A few years back while researching religion for a paper, I came across Mill’s idea of “hell belief,” where he argues that the belief in hell is made inconsistently both strong and weak by a total system failure in critical thinking; that hell belief is incompatible with the belief that God is good. He explains that the same mind set that enables them to accept a theory involving these contradictions prevents them from seeing the logical consequences of the theory. Mill’s ideas of “hell belief” are very similar to those of my own.
Many, if not most, people are introduced and expected to abide by a certain religion by the time they speak their first words. Naturally, more often than not, religion and religious values are the first thing that many are taught; however religion allows little, or no room, for critical thinking. Many people carry their religious beliefs and values throughout life, where critical thinkers challenge and question it; they find the stuff that doesn’t quite make sense and demand to know where the logic lies and why exactly they’re supposed to life by these ideas.
In Mill’s ideas, people come to believe in it and manage to stay sane about it for the same reason, a lack of critical thinking. In our readings, we see that Bertrand Russell emphasizes the importance of open and free analysis, and the critical need to create education systems that raise open-minded pursuit of knowledge and cautions the dangers inherent in rigid ideologies.
I agree with Russell and believe that children should be taught to think critically as soon as they start their education because as adults it is almost impossible to learn, it is not simply a skill you can up and decide you want to possess.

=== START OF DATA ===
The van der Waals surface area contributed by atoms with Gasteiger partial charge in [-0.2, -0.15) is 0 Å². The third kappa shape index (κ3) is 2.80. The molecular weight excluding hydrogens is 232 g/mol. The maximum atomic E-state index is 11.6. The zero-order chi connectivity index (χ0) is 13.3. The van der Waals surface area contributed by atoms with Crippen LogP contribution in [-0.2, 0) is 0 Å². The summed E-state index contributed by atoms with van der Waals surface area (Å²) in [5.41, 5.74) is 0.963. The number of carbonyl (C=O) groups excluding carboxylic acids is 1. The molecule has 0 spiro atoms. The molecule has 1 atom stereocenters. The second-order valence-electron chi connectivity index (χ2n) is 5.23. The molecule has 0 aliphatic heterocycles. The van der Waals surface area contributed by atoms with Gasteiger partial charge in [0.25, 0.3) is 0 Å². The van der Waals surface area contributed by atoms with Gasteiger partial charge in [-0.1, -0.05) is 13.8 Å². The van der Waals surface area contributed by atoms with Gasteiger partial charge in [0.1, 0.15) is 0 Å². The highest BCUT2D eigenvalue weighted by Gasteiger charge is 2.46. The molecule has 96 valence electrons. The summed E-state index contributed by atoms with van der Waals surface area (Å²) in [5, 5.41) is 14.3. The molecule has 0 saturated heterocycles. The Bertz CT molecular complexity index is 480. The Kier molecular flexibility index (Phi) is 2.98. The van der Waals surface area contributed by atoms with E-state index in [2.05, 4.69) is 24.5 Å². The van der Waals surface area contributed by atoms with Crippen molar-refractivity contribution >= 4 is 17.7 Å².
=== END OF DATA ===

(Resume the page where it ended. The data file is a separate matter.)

If more schools implemented a system that encourages children to keep an open mind and consistently put certain ideas and theories to the test, they would be better prepared for future education, encouraged to socialize with their peers even if they’re not from the same religious or ethnic background, and overall be well prepared for life itself; the habit of questioning everything leads to the development of well-rounded knowledge.
When referencing the answers that many of us strive for, Russell explains that if philosophy cannot answer all of our questions, it at least holds the power of asking questions which increase the interest of the world, and show the strangeness and phenomenon lying just below the surface even in the simplest things of everyday life. He identifies a need for a theory of knowledge that will merge what appears to be from what really is, as well as the importance to practice knowledge responsibly.
Russell explains to us that in order to make statements or hold beliefs about knowledge, we must be able to substantiate that our knowledge is accurate to reality. Although uncertainty and doubt are Descartes’ enemy, he wanted to use doubt as a tool or weapon to combat uncertainty. What, if anything, could not be doubted after subjecting all of his knowledge to the acid wash of doubt. The one thing that Descartes concluded could not be doubted was that he was doubting. There has to be an “I” who is thinking. Descartes’ famous dictum, Cogito Ergo Sum, means “I think therefore I am”.